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Fantastic Mr Fox (PG)
In this age when quality dictates that the narrative should “ go dark ”, it's strange that the Roald Dahl back catalogue hasn't been plundered more extensively beyond that of the cloying Willy Wonka remake. There has been the odd Giant Peach and the oft forgotten Witches, but now his material finds itself filtered through the unique visionary genius of Tenenbaums and Life Aquatic director, Wes Anderson.
Mr and Mrs Fox (Clooney and Streep) live in modest surroundings with their young cub Ash (Jason Schwartzman). After years of suppressing his wild animal instincts by writing a much ignored column in the local paper, Mr. Fox decides that a return to his old ways of chicken theft will bring more satisfaction to his domestic life.
The Cove (12A)
For a long time now cinema has been permeated by a willingness to save the planet; Al Gore started it all off, DiCaprio jumped on the bandwagon and since then everything from fish to flamingos have had their chance in the spotlight. Heck, even the lamentable Keanu Reeves dudbuster, The Day the Earth Stood Still was driven by an ecological message. And here we have another documentary with a porpoise, sorry, purpose [journalistic licence should be revoked for that!] to educate the masses in preservation.
The Imaginarium of Doctor Parnassus (12A)
This fantasy is very much a product of the fertile imagination of Terry Gilliam, being a sort of contemporary Gothic fairy tale with touches of Grimm, which at times takes off into the surreal animated world of his earlier Monty Python glory days. Which means, whether it's to your taste or not, this film is glorious just to look at.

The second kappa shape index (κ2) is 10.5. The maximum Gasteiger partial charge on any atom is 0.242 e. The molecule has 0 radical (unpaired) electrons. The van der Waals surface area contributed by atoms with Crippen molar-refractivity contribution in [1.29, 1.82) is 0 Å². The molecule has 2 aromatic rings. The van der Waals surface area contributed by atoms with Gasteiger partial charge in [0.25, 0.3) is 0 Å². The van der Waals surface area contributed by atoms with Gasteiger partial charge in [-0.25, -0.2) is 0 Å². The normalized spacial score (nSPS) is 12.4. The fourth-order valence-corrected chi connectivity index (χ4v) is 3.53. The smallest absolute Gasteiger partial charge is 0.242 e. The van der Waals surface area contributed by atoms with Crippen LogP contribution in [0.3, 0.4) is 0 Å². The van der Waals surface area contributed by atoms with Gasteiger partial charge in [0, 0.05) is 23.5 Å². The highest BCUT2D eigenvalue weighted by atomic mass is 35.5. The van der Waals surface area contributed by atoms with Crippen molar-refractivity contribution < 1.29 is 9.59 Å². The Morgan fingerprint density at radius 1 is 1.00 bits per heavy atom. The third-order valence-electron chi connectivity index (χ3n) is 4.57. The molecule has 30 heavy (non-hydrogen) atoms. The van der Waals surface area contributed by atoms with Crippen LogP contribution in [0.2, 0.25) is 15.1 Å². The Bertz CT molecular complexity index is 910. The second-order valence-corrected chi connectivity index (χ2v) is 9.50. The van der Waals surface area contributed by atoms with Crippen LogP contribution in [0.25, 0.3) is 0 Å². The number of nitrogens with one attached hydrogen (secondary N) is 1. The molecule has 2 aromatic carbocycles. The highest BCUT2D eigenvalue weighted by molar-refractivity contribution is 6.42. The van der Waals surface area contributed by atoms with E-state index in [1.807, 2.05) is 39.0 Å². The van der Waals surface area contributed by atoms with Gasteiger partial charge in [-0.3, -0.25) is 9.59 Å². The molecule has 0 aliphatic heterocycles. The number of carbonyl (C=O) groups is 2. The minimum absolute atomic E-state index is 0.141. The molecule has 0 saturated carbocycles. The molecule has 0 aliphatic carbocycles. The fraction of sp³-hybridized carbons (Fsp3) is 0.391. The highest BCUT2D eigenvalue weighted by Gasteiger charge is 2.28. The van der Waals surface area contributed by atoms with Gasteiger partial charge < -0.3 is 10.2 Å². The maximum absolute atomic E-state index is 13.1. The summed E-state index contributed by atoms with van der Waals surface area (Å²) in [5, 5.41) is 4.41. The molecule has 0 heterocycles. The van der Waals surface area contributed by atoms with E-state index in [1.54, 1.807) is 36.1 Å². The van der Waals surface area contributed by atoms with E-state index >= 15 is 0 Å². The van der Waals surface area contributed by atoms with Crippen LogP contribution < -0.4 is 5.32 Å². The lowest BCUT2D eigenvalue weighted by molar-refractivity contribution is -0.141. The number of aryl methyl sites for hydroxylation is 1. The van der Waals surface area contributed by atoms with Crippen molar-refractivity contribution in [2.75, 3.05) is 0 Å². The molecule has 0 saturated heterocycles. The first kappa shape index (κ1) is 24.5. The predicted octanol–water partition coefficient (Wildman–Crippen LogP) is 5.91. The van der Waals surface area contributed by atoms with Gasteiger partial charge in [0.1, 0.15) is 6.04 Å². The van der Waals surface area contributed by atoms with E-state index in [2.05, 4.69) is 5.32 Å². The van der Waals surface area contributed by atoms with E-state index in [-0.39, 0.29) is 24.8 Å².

There's more to it though than just pretty visuals. It's the rambling but intriguing story of Dr Parnassus (Plummer), who with his daughter Valentina(Cole) and assistants Anton (Andrew Garfield) and Precy (Verne Troyer) travels around a contemporary but somehow darkly skewed version of London with the travelling show of the title.
New Town Killers - DVD
After writer/director Jobson's impressive 2003 debut "16 years of Alcohol", this movie is a sad disappointment.
It's a thriller set in Edinburgh. Pearson plays Sean, a hard up teenager, who is so desperate for money to pay his pregnant sister's debts that he agrees to a proposition from two well dressed strangers to take part in a hide and seek game through the night time streets of the city. If he survives until morning, he gets the money.